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It’s July 25, and already we see indications that the food gardens are reaching maturity. In August, they’ll reach old age and begin their steady decline. Production will slow and the once robust greenness of it all begins to yellow a bit and plants will work as hard as they can to go to seed.
They’ll get more gangly, and produce fewer blossoms from which the veggies emerge. Stems will begin browning. No matter how much love and care we apply, they’ll continue sending us signs of the universal nature of impermanence.
This is their life cycle, and in New England, it’s a short one. It’s been a great season so far, but I can smell change in the air. This morning I was on an elevator when someone said to me, “Football soon!”
And it’s true. In just over a month, the NFL season begins. It may stay hot through September, but the days are getting shorter, and plants know better than we do when it’s time to come, and when it’s time to go.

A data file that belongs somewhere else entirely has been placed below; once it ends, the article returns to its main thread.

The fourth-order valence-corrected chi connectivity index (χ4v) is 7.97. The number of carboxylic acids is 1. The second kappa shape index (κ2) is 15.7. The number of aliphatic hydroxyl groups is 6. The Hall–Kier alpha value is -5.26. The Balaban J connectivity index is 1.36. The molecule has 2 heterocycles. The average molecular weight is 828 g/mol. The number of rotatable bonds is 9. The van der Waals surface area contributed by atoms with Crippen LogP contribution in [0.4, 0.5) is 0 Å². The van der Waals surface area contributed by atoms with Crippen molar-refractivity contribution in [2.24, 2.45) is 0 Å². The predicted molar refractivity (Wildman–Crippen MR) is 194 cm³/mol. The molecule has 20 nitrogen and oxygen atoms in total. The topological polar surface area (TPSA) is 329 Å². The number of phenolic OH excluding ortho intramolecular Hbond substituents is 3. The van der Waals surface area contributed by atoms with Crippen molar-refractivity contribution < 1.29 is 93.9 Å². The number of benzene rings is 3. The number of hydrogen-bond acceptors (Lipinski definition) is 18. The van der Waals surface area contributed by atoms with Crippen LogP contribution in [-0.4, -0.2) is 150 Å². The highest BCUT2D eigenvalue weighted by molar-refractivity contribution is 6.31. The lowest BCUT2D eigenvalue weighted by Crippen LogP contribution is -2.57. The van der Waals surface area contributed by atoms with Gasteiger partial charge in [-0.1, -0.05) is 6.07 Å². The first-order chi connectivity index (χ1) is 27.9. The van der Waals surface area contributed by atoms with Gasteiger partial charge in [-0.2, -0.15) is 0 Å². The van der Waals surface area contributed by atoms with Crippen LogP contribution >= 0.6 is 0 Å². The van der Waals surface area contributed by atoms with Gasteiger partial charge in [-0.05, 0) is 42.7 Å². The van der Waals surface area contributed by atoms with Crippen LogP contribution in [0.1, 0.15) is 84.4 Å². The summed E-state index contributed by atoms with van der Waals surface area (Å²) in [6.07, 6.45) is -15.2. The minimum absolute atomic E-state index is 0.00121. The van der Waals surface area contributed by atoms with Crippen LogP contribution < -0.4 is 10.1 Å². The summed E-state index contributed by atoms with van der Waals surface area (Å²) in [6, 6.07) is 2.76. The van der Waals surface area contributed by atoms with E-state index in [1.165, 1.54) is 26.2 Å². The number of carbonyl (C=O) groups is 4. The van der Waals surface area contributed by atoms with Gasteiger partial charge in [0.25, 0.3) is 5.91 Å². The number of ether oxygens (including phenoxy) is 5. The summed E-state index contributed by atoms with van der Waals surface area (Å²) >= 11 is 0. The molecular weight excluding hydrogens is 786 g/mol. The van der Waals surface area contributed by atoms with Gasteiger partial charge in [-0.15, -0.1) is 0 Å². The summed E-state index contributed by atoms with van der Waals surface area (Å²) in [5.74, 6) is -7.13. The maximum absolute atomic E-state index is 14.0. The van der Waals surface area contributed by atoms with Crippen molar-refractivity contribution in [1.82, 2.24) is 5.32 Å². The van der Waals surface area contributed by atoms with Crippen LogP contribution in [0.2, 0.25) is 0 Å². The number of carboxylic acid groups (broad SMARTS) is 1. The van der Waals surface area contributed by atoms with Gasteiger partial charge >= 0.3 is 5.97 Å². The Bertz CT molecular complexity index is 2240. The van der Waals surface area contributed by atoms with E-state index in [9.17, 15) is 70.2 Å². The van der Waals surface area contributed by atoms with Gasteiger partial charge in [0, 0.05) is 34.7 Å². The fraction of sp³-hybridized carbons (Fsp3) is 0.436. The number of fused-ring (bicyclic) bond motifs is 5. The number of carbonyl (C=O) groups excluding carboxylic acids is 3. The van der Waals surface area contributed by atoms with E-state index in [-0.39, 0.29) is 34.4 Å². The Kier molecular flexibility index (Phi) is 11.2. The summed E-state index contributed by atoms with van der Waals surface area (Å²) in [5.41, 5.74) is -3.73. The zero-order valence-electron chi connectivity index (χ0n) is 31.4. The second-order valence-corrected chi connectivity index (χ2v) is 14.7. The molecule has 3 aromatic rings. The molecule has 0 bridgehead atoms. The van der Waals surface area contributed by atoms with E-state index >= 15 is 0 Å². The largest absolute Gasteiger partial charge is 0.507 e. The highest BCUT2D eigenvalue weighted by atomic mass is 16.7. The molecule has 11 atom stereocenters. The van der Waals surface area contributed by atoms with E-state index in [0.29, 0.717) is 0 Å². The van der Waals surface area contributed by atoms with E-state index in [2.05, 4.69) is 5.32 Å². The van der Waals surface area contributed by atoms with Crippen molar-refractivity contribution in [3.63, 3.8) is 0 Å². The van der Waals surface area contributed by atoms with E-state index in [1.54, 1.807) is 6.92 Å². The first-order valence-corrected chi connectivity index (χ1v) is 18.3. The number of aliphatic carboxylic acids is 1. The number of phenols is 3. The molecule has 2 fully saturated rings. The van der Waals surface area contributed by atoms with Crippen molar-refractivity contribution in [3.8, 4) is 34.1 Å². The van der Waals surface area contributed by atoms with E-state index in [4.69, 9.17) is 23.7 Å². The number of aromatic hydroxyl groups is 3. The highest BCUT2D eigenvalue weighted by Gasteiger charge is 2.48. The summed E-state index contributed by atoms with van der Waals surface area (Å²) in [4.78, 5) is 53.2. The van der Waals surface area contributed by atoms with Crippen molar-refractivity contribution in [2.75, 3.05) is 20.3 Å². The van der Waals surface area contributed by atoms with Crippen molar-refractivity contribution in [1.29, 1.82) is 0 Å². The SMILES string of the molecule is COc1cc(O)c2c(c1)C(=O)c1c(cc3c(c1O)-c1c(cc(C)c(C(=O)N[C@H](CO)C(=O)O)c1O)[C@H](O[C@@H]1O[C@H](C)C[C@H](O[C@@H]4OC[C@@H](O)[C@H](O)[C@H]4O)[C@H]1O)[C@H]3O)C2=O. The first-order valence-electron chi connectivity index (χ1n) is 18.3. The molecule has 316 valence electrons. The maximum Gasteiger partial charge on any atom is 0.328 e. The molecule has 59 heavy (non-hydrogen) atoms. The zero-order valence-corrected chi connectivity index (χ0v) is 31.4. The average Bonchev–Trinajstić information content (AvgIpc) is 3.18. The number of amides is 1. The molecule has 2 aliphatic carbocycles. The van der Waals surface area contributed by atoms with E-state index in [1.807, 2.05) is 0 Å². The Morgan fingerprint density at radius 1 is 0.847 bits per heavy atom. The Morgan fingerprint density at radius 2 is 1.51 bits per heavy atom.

For now, I’m enjoying the windfall of veggies we’re pulling from the garden, but I’m keeping the transitory nature of it all in my mind’s eye. Sure, I want to cling to this abundance. But Buddhists know that clinging is at the heart of suffering. Knowing that all is ephemeral and accepting that fact with grace, and trusting in the rightful unfolding of all things in their time, eases the suffering of letting go.
We have about a month left to dance in the gardens before we must start giving them, piece by piece, back to the Earth. We all return to Mother Earth, so that we may be born again. Everything comes and goes: whatever arises will cease. Nothing remains without change. It’s all good.
Much love,Barbie xo